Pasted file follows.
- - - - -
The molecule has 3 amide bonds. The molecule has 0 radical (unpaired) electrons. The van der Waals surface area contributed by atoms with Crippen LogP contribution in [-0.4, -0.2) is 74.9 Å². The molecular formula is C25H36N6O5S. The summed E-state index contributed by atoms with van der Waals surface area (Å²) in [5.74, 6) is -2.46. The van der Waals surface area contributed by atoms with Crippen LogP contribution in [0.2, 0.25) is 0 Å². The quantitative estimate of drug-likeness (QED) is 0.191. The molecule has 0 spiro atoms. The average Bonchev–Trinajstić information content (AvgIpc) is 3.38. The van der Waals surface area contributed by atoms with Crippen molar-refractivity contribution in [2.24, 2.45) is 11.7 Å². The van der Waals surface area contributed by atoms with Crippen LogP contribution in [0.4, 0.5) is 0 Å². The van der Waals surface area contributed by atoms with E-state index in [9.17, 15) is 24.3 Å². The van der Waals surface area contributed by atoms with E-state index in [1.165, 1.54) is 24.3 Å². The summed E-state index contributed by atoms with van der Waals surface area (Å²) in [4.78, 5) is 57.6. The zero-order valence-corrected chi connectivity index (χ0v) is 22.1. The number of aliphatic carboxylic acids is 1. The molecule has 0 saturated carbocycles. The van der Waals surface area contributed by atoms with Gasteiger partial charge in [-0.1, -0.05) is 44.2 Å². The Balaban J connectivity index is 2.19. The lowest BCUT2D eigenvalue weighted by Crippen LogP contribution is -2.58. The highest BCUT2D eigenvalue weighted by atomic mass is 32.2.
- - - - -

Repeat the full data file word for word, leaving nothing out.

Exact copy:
The molecule has 3 amide bonds. The molecule has 0 radical (unpaired) electrons. The van der Waals surface area contributed by atoms with Crippen LogP contribution in [-0.4, -0.2) is 74.9 Å². The molecular formula is C25H36N6O5S. The summed E-state index contributed by atoms with van der Waals surface area (Å²) in [5.74, 6) is -2.46. The van der Waals surface area contributed by atoms with Crippen LogP contribution in [0.2, 0.25) is 0 Å². The quantitative estimate of drug-likeness (QED) is 0.191. The molecule has 0 spiro atoms. The average Bonchev–Trinajstić information content (AvgIpc) is 3.38. The van der Waals surface area contributed by atoms with Crippen molar-refractivity contribution in [2.24, 2.45) is 11.7 Å². The van der Waals surface area contributed by atoms with Crippen LogP contribution in [0.4, 0.5) is 0 Å². The van der Waals surface area contributed by atoms with E-state index in [9.17, 15) is 24.3 Å². The van der Waals surface area contributed by atoms with E-state index in [1.165, 1.54) is 24.3 Å². The summed E-state index contributed by atoms with van der Waals surface area (Å²) in [4.78, 5) is 57.6. The zero-order valence-corrected chi connectivity index (χ0v) is 22.1. The number of aliphatic carboxylic acids is 1. The molecule has 0 saturated carbocycles. The van der Waals surface area contributed by atoms with Gasteiger partial charge in [-0.1, -0.05) is 44.2 Å². The Balaban J connectivity index is 2.19. The lowest BCUT2D eigenvalue weighted by Crippen LogP contribution is -2.58. The highest BCUT2D eigenvalue weighted by atomic mass is 32.2.